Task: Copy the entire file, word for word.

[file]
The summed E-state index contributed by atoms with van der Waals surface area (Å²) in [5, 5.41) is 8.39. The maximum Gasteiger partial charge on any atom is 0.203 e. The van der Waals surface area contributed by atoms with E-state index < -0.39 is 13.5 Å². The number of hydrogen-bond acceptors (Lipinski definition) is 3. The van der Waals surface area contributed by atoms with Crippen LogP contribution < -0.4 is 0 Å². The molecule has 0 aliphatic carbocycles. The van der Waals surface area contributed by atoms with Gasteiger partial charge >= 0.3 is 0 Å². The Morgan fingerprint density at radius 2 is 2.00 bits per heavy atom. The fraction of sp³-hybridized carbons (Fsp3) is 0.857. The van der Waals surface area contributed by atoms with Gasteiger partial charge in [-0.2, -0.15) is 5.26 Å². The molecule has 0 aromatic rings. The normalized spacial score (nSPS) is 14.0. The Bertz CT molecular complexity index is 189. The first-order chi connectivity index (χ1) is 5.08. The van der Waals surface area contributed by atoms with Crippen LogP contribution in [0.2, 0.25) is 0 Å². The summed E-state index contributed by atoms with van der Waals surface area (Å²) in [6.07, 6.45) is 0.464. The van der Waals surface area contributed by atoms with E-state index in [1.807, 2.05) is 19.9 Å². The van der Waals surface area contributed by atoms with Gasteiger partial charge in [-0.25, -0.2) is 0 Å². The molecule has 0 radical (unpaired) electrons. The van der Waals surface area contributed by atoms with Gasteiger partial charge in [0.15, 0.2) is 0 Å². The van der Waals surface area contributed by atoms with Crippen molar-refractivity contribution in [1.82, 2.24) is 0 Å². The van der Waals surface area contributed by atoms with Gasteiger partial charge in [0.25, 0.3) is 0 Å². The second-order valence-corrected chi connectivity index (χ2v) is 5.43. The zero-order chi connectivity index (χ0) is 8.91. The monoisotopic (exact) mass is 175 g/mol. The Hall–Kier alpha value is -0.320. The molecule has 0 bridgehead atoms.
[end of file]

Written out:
The summed E-state index contributed by atoms with van der Waals surface area (Å²) in [5, 5.41) is 8.39. The maximum Gasteiger partial charge on any atom is 0.203 e. The van der Waals surface area contributed by atoms with E-state index < -0.39 is 13.5 Å². The number of hydrogen-bond acceptors (Lipinski definition) is 3. The van der Waals surface area contributed by atoms with Crippen LogP contribution < -0.4 is 0 Å². The molecule has 0 aliphatic carbocycles. The van der Waals surface area contributed by atoms with Gasteiger partial charge >= 0.3 is 0 Å². The Morgan fingerprint density at radius 2 is 2.00 bits per heavy atom. The fraction of sp³-hybridized carbons (Fsp3) is 0.857. The van der Waals surface area contributed by atoms with Gasteiger partial charge in [-0.2, -0.15) is 5.26 Å². The molecule has 0 aromatic rings. The normalized spacial score (nSPS) is 14.0. The Bertz CT molecular complexity index is 189. The first-order chi connectivity index (χ1) is 5.08. The van der Waals surface area contributed by atoms with Crippen LogP contribution in [0.2, 0.25) is 0 Å². The summed E-state index contributed by atoms with van der Waals surface area (Å²) in [6.07, 6.45) is 0.464. The van der Waals surface area contributed by atoms with E-state index in [1.807, 2.05) is 19.9 Å². The van der Waals surface area contributed by atoms with Gasteiger partial charge in [-0.25, -0.2) is 0 Å². The molecule has 0 radical (unpaired) electrons. The van der Waals surface area contributed by atoms with Gasteiger partial charge in [0.15, 0.2) is 0 Å². The van der Waals surface area contributed by atoms with Crippen molar-refractivity contribution in [1.82, 2.24) is 0 Å². The van der Waals surface area contributed by atoms with Gasteiger partial charge in [0.25, 0.3) is 0 Å². The second-order valence-corrected chi connectivity index (χ2v) is 5.43. The zero-order chi connectivity index (χ0) is 8.91. The monoisotopic (exact) mass is 175 g/mol. The Hall–Kier alpha value is -0.320. The molecule has 0 bridgehead atoms.